Place Name of the Week - Njuggls and Shöpilties
Published: 29 October 2020
The njuggl is a water spirit similar to the kelpie, which frequents burns and lochs. It disguises itself as a horse and, by feigning tameness and affection, lures unsuspecting weary travellers onto its back and then gallops at lightning speed towards the nearest water. Folklore recounts that if the traveller cannot dismount in time, they will meet their fate. The njuggl also could turn itself into a fiery wheel like a Catherine wheel, but it was afraid of fire and striking a light could ward it off.
A favourite haunt was the underhoose of a watermill, where it would hold onto the tirl (wheel) to stop the mill working.
Whenever the millstones stopped turning, folk believed the njuggl was at work. To free the wheel from its grasp, they dropped a burning peat down from above, the creature then took fright and let go and the mill would start working again.
The word stems in the Old Norse nykr meaning water-nixie and survives in our place-names in various forms – Neuglesbreck (Waas), Nukrawater (Whalsay), Njuggelswater (Toft and Scalloway), and Neugersheen (Cunningsburgh). Many stories about njuggls are linked to these and other places. Laurence Williamson of Yell recorded tales of the abandonment of outlying mills after njuggls appeared; at Winyadepla in Fetlar an old man found dead in one mill and a woman torn in pieces by the spirits in another. He also recounts how an Unst man was coming home from and early morning walk and on reaching the edge of a loch and feeling weary, jumped on the back of a white mare. She kept trying to veer into the loch, but he eventually managed to jump off, upon which the horse went into the loch and disappeared over the water in a blue lowe (flame).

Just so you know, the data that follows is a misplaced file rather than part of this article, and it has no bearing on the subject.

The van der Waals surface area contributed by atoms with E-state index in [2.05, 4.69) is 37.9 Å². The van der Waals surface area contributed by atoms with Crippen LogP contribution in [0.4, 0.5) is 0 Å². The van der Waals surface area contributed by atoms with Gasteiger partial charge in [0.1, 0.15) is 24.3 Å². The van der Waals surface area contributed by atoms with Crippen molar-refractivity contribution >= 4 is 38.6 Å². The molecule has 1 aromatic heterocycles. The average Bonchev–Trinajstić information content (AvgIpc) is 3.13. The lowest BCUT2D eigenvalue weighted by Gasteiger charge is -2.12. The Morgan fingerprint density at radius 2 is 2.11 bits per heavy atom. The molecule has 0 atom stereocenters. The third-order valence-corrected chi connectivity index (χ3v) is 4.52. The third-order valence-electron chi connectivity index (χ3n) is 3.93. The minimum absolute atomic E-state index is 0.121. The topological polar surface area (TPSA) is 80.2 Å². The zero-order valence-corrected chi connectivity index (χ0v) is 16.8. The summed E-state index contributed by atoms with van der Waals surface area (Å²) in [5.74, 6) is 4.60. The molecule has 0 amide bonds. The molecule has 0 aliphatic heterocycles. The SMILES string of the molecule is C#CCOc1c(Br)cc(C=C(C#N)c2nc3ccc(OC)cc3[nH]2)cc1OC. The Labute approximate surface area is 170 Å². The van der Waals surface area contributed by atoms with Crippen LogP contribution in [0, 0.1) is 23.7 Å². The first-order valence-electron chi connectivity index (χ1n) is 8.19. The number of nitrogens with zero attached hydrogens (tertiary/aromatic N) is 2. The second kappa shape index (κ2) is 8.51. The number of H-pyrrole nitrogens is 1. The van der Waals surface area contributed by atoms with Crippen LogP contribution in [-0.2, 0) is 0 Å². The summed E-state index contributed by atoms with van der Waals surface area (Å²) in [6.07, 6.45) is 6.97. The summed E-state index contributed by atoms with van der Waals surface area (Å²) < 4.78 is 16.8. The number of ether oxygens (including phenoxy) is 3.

John Stewart (Folklore from Whalsay and Shetland) records a story about the magical properties of the water in the loch above Scalloway:
“For a person wrong in the mind, go to Njuggelswater alone at midnight, take a bottle, and fill it with water, going out into the loch along the causeway. When the person drank the water they would get better. The person who made the journey must not speak going or coming, whatever he saw or heard.” He also retells a story when a man secured the njuggl, a black horse, and ploughed with him all voar, chaining him to a standing stone when he wasn’t using him. When released the njuggl said the “deil was bidden to sit ida lang rigs a Houllan”. A Whalsay encounter saw the njuggl coming to a man working in the peats at Suret and carted him away over the sea to the high cliffs of Noss, but later returned him to his home when it saw that he was not afraid.
Another term for a njuggl was shöpilti, sometimes described as the sea demon. A man from the croft of London, Eshaness was returning from the Tangwick mill with a kishie full of meal, when he hitched a ride on an amiable-looking pony. When it veered to the hill daeks and then headed towards the cliffs he realised it was shöpilti and threw himself off before it disappeared into Shöpilties Hol in a blue lowe!
If you know any njuggl, neuger or nykr place-names, and the stories associated with them, please contact firstname.lastname@example.org
Eileen Brooke-Freeman, Shetland Place Names Expert
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